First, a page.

While these beautiful perennials do best in cold climates, those of you in Zones 7 and 8 and even parts of Zone 9 can help ensure success when you choose cultivars that are better adapted to your warmer climate.

Look for varieties that are described as early blooming, and single or semi-double flowered.

These types tend to do better in warm climates. ‘Green Lotus’ is an attractive, early-blooming, single flowered cultivar to grow.

A close up square image of a flowering 'Green Lotus' peony pictured on a soft focus background.

‘Green Lotus’

With light green petals tipped in pink, it’s sure to catch your neighbors’ attention and captivate you each time you see it.

You can find tubers for fall-planting online at Eden Brothers.

Another of my favorite early bloomers is the lovely Itoh hybrid, ‘Julia Rose.’

A close up of a bunch of 'Julia Rose' pink flowers growing in the garden pictured on a soft focus background.

‘Julia Rose’

With semi-double, fragrant petals in varying degrees of pink, plants can produce up to 50 blooms in a single season.

Find ‘Julia Rose’ for fall planting also available from Eden Brothers.

Winter Care Means Eternal Blooms

Okay, maybe not eternal. But if you take good care of your peony plants, they’ll give you the gift of longevity. It’s well-documented that these plants can live up to a hundred years old.

So they’ll probably outlive you. What a gift to the next generation!

Are you growing peonies? Do you have any winter care tips to share? I’d love to hear from you in the comments section below.

And for more information on growing peony flowers in your garden, check out these guides next:

Photos by Laura Melchor © Ask the Experts, LLC. ALL RIGHTS RESERVED. See our TOS for more details. Product photos via Eden Brothers. Uncredited photos: Shutterstock.

Photo of author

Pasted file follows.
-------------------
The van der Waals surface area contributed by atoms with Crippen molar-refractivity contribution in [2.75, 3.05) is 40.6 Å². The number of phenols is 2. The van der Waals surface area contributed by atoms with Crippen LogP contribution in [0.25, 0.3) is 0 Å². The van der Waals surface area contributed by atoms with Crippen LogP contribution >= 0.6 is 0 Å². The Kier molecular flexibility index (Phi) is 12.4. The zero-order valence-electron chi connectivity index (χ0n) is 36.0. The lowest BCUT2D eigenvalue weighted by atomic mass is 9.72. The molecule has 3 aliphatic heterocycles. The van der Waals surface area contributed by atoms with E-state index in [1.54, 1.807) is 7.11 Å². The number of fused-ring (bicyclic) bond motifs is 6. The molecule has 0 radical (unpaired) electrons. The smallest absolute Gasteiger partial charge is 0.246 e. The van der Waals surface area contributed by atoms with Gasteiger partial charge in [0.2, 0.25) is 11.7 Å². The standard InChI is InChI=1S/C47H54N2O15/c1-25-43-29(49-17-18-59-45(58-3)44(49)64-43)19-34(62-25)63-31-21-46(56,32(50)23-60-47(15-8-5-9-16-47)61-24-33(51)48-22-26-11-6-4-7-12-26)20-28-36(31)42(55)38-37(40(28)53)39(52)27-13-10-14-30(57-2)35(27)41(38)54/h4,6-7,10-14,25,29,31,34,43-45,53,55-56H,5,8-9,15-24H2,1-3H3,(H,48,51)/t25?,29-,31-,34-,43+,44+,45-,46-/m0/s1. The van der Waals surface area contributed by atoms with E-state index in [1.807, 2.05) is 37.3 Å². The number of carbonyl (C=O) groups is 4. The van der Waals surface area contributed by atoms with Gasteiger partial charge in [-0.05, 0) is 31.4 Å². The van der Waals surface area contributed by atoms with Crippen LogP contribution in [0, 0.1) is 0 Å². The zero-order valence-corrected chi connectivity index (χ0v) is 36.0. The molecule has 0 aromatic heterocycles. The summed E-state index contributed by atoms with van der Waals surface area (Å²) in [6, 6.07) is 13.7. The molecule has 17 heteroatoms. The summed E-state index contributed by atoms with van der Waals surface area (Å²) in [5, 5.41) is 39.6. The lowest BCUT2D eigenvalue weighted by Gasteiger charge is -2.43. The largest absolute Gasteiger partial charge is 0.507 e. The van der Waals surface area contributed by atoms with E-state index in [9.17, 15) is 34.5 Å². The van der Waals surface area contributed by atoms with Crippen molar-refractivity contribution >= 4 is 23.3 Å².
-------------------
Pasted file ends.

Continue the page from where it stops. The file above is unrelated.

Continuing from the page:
Laura Ojeda Melchor grew up helping her mom in the garden in Montana, and as an adult she’s brought her cold-weather gardening skills with her to her home in Alaska. She’s especially proud of the flowerbeds she and her three-year-old son built with rocks dug up from their little Alaska homestead. As a freelance writer, she contributes to several websites and blogs across the web. Laura also writes novels and holds an MFA in writing from Vermont College of Fine Arts.

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Tuya (@guest_10854)
3 years ago

Read your blog piece from Ulaanbaatar, one of the coldest capital in the world. I am researching where I can buy seeds or bulbs to plant here. Your article was helpful. Cheers, Tuya

Julie D
Julie D (@guest_11931)
3 years ago

Great article. Thanks so much! Any advice for growing peonies in containers? I live in the mountains near Bozeman, Montana at about 6500 feet.

Jenn (@guest_15070)
2 years ago

Thank you for this article! So helpful! I am in Atlanta, GA and I put two baby peony plants in a large pot this fall. While I’m doing much learning about plants as a new homeowner, I am concerned about what to do with them this winter. Do I leave them outside? Do I move it to the garage with no light? I certainly want them to live 🙂 Any advice on how to care for them would be so appreciated. Thank you!

Leigh (@guest_15552)
Reply to  Jenn
2 years ago

I live in Atlanta, I transplanted my grandmother’s peonies 2 years ago. You need to plant your peonies in the ground in full sun!!! Preferably in September/October here. I had one bloom the first year and at least 20 the second year. Wrap them in towels if we get late spring freeze overnight like in April.
Good luck! They will love it if you plant them in the ground here, I promise you!
I have now transplanted 4 different peonies from my family in TN to GA.

Stephanie (@guest_17083)
2 years ago